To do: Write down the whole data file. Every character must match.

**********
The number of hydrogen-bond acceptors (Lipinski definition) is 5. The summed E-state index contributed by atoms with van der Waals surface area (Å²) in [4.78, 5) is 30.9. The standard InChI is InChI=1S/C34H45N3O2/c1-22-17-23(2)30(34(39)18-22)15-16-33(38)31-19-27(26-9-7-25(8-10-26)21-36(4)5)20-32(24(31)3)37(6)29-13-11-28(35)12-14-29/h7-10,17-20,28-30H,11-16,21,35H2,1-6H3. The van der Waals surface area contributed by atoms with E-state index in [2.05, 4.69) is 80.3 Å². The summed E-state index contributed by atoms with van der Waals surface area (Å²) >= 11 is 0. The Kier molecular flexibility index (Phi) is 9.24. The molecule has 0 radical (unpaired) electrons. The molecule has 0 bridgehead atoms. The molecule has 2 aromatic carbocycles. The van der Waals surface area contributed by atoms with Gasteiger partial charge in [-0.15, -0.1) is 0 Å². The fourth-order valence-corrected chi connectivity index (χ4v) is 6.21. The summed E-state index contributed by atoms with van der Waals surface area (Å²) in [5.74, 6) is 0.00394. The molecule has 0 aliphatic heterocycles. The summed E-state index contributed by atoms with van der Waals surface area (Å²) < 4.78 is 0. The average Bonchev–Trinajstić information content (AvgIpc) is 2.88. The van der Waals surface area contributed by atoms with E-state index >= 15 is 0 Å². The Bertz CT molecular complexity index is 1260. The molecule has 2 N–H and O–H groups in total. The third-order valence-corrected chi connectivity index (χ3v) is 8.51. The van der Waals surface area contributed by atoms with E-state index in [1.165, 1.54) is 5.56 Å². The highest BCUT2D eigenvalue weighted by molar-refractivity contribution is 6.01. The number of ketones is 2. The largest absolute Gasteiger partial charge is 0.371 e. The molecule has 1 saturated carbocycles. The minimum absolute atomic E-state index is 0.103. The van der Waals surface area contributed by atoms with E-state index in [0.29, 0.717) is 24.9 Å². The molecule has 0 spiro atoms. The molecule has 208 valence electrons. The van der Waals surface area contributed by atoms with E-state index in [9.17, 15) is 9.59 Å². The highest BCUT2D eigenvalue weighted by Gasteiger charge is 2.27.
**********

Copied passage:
The number of hydrogen-bond acceptors (Lipinski definition) is 5. The summed E-state index contributed by atoms with van der Waals surface area (Å²) in [4.78, 5) is 30.9. The standard InChI is InChI=1S/C34H45N3O2/c1-22-17-23(2)30(34(39)18-22)15-16-33(38)31-19-27(26-9-7-25(8-10-26)21-36(4)5)20-32(24(31)3)37(6)29-13-11-28(35)12-14-29/h7-10,17-20,28-30H,11-16,21,35H2,1-6H3. The van der Waals surface area contributed by atoms with E-state index in [2.05, 4.69) is 80.3 Å². The summed E-state index contributed by atoms with van der Waals surface area (Å²) >= 11 is 0. The Kier molecular flexibility index (Phi) is 9.24. The molecule has 0 radical (unpaired) electrons. The molecule has 0 bridgehead atoms. The molecule has 2 aromatic carbocycles. The van der Waals surface area contributed by atoms with Gasteiger partial charge in [-0.15, -0.1) is 0 Å². The fourth-order valence-corrected chi connectivity index (χ4v) is 6.21. The summed E-state index contributed by atoms with van der Waals surface area (Å²) in [5.74, 6) is 0.00394. The molecule has 0 aliphatic heterocycles. The summed E-state index contributed by atoms with van der Waals surface area (Å²) < 4.78 is 0. The average Bonchev–Trinajstić information content (AvgIpc) is 2.88. The van der Waals surface area contributed by atoms with E-state index >= 15 is 0 Å². The Bertz CT molecular complexity index is 1260. The molecule has 2 N–H and O–H groups in total. The third-order valence-corrected chi connectivity index (χ3v) is 8.51. The van der Waals surface area contributed by atoms with E-state index in [1.165, 1.54) is 5.56 Å². The highest BCUT2D eigenvalue weighted by molar-refractivity contribution is 6.01. The number of ketones is 2. The largest absolute Gasteiger partial charge is 0.371 e. The molecule has 1 saturated carbocycles. The minimum absolute atomic E-state index is 0.103. The van der Waals surface area contributed by atoms with E-state index in [0.29, 0.717) is 24.9 Å². The molecule has 0 spiro atoms. The molecule has 208 valence electrons. The van der Waals surface area contributed by atoms with E-state index in [9.17, 15) is 9.59 Å². The highest BCUT2D eigenvalue weighted by Gasteiger charge is 2.27.